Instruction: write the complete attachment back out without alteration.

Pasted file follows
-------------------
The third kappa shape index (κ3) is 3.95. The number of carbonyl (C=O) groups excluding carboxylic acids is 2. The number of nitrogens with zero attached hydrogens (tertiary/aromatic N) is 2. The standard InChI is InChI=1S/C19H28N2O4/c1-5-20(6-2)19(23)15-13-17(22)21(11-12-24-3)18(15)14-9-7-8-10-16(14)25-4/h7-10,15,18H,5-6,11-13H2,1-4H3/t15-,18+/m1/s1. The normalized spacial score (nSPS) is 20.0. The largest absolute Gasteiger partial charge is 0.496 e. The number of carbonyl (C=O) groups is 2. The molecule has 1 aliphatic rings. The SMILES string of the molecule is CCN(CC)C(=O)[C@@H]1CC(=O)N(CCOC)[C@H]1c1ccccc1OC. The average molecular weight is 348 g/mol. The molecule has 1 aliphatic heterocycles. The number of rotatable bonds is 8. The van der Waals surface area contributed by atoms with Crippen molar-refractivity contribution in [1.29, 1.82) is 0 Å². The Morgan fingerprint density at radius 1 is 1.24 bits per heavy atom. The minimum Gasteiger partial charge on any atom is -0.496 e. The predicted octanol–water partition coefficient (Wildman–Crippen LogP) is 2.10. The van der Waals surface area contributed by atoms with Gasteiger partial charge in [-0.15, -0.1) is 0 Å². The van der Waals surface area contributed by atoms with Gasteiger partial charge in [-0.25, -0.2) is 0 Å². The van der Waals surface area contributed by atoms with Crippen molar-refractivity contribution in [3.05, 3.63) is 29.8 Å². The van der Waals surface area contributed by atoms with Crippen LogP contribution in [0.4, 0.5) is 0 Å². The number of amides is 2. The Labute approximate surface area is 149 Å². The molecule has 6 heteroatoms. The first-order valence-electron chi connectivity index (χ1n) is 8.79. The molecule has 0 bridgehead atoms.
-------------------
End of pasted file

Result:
The third kappa shape index (κ3) is 3.95. The number of carbonyl (C=O) groups excluding carboxylic acids is 2. The number of nitrogens with zero attached hydrogens (tertiary/aromatic N) is 2. The standard InChI is InChI=1S/C19H28N2O4/c1-5-20(6-2)19(23)15-13-17(22)21(11-12-24-3)18(15)14-9-7-8-10-16(14)25-4/h7-10,15,18H,5-6,11-13H2,1-4H3/t15-,18+/m1/s1. The normalized spacial score (nSPS) is 20.0. The largest absolute Gasteiger partial charge is 0.496 e. The number of carbonyl (C=O) groups is 2. The molecule has 1 aliphatic rings. The SMILES string of the molecule is CCN(CC)C(=O)[C@@H]1CC(=O)N(CCOC)[C@H]1c1ccccc1OC. The average molecular weight is 348 g/mol. The molecule has 1 aliphatic heterocycles. The number of rotatable bonds is 8. The van der Waals surface area contributed by atoms with Crippen molar-refractivity contribution in [1.29, 1.82) is 0 Å². The Morgan fingerprint density at radius 1 is 1.24 bits per heavy atom. The minimum Gasteiger partial charge on any atom is -0.496 e. The predicted octanol–water partition coefficient (Wildman–Crippen LogP) is 2.10. The van der Waals surface area contributed by atoms with Gasteiger partial charge in [-0.15, -0.1) is 0 Å². The van der Waals surface area contributed by atoms with Gasteiger partial charge in [-0.25, -0.2) is 0 Å². The van der Waals surface area contributed by atoms with Crippen molar-refractivity contribution in [3.05, 3.63) is 29.8 Å². The van der Waals surface area contributed by atoms with Crippen LogP contribution in [0.4, 0.5) is 0 Å². The number of amides is 2. The Labute approximate surface area is 149 Å². The molecule has 6 heteroatoms. The first-order valence-electron chi connectivity index (χ1n) is 8.79. The molecule has 0 bridgehead atoms.